Gladwell, M. (2008). Outliers: The story of success. Penguin UK.

Hattie, J. (2013). Visible learning: A synthesis of over 800 meta-analyses relating to achievement. Routledge.

Kelley, D. (2012). IDEO Founder David Kelley: Bias Toward Action. Retrieved 12th October, 2014 from http://washingtonexaminer.com/ideo-founder-david-kelley-bias-toward-action/video/gm-4965755

Kolko, J. (2010). Abductive thinking and sensemaking: The drivers of design synthesis. Design Issues, 26(1), 15-28.

Seidel, V., & Fixson, S. (2013). Adopting design thinking in novice multidisciplinary teams: The application and limits of design methods and reflexive practices. Journal of Product Innovation Management, 30, 19–33.

Thornburg, D. D. (2001). Campfires in Cyberspace: Primordial Metaphors for Learning in the 21st Century. Ed at a Distance, 15(6), n6.

A Critical Reflection ( / Taking the Red Pill)

Please forgive the overplayed movie reference, but #INF530, for me, was like stepping into “The Matrix”. Perhaps I should say stepping out of “The Matrix” – the computer simulated world humans live a half-life in, and into the “real” world. What I’m trying to get at is that I’ve been floating through life, even as an educator and tech-guy, without knowing what’s really going on. #INF530 has opened my eyes to the undercurrents of technology, knowledge, and information which flows around us, shapes our understandings and pulls us into the future. In taking this Masters program, I chose the red pill; I want to see how far the rabbit hole goes.

https://www.flickr.com/photos/pauldineen/2121606903/ – Paul L Dineen – CC BY 2.0

I can honestly say I’ve developed both as a professional and as a person in taking #INF530. Both are intertwined, sure, but it’s not very often you can say that a professional development course or the like affected you at a deeper level. I’ll get to that later. As a teacher and an IT leader though, I’ve developed knowledge which has had an immediate implication on my practice.

Probably the most hard-hitting was a realisation half-way through #INF530 (Reflective Blog Post 3) that I was using:

“what I thought was smart use of Web 2.0 software, a bit of blogging and wiki-learning. It turns out though, I’m probably just engaging students in “low level” learning experiences”

And that was quite a tough pill to swallow. It was also though, a platform. A starting point. An ideal to chase. I’m now much more focused on providing learning experiences which enable connections to occur, for creativity to flourish, and for passions to be followed. It’s up to ME to embody the change that schools need to take, and I’m taking responsibility to do just that.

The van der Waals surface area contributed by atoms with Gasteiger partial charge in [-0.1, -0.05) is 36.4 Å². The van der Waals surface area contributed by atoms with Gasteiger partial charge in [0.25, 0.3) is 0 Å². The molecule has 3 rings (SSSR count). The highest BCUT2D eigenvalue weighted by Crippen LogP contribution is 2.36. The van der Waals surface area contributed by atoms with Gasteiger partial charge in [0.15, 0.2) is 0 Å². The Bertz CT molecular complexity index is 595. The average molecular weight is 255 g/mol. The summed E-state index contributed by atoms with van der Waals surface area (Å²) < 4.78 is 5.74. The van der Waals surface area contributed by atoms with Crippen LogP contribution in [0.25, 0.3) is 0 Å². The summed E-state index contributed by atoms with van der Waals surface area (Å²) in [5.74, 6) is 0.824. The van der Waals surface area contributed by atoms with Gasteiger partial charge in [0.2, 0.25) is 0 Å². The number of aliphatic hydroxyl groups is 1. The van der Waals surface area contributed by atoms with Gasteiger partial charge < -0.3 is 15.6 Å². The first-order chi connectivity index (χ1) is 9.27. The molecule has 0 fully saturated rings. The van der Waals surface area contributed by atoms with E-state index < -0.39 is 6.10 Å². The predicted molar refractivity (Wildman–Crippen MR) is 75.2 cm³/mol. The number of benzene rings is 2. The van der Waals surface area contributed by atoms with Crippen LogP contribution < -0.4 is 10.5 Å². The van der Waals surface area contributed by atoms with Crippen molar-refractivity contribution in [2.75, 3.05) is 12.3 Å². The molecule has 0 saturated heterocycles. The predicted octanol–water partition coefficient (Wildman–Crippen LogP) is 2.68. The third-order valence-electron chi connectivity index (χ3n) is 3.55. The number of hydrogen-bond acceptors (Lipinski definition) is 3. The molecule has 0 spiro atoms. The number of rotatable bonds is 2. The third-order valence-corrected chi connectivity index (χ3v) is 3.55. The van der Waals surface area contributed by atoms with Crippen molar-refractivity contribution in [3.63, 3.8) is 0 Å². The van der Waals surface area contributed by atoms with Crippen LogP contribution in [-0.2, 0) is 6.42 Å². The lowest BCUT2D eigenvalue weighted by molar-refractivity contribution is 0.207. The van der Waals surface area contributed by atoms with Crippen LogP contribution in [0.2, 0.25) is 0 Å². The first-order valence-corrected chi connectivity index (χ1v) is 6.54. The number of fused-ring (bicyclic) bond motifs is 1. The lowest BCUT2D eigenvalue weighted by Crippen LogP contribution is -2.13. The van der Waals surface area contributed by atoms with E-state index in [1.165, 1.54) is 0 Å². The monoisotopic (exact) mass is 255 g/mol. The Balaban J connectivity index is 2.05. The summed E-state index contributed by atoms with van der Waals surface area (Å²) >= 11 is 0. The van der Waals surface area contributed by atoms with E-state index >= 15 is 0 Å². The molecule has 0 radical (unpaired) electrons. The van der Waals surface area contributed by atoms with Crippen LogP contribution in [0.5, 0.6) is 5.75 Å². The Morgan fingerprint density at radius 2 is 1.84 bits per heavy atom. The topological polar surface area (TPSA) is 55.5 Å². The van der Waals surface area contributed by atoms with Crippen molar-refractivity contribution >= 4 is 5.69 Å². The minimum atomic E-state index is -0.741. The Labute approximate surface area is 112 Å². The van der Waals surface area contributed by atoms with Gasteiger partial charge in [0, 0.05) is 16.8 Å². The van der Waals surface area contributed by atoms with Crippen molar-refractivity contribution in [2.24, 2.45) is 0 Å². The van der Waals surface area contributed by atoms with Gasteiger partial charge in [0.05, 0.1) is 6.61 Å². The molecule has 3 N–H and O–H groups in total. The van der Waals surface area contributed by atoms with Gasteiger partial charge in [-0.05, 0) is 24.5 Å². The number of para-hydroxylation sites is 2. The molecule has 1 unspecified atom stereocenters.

So I’ve learned a lot ~

Theories of knowledge flow (From Reflective Blog Post 2, on Connectivisim)

“It is a learning theory for the digital age – one which acknowledges we live in a world of multiplicity. Individuals and communities are nodes of knowledge, scattered about, complicatedly connected”

Concepts of linked data, the semantic web, and meta-data (From Reflective Blog Post 4)

“Berners Lee claims there is a latent, largely untapped potential of the world wide web to link data sets and information together. It’s also called ‘the semantic web’ – a “common framework that allows data to be shared and reused across application, enterprise, and community boundaries.”

But what I’ve really found to be a development for me, was working in the participatory nature of #INF530. It was amazing to see how quickly people bonded and started talking. We had a shared passion and a shared goal, and were “all in it together”. It was an interesting feeling for someone like myself who is usually quite blasé and “too cool” when it comes to group endeavours. I immediately felt this one was different. And I’m not going to sit here and say it was always easy – I ooh’d and ahh’d a number of times over making comments, posting, and asking questions. I battled with some inner self saying – “what have you got to share?”, “who cares what you think?”, “they already know that!”. But I came to realise (while not always comfortable) putting your ideas out there and connecting with others is vitally important. Setting your ideas free, no matter how silly you think they are, can always lead to other ripples in the pond down the line. It’s altruistic. It benefits society.

So thanks, #INF530. You’ve not only given me oodles of new knowledge and aspirations and ideas to put into place in my classroom, but also an increased propensity to share, connect and collaborate. And that, is a great thing. It was tough getting back into study (time-management wise) but I’m very glad I did, and am looking forward to the next few years and developing even more.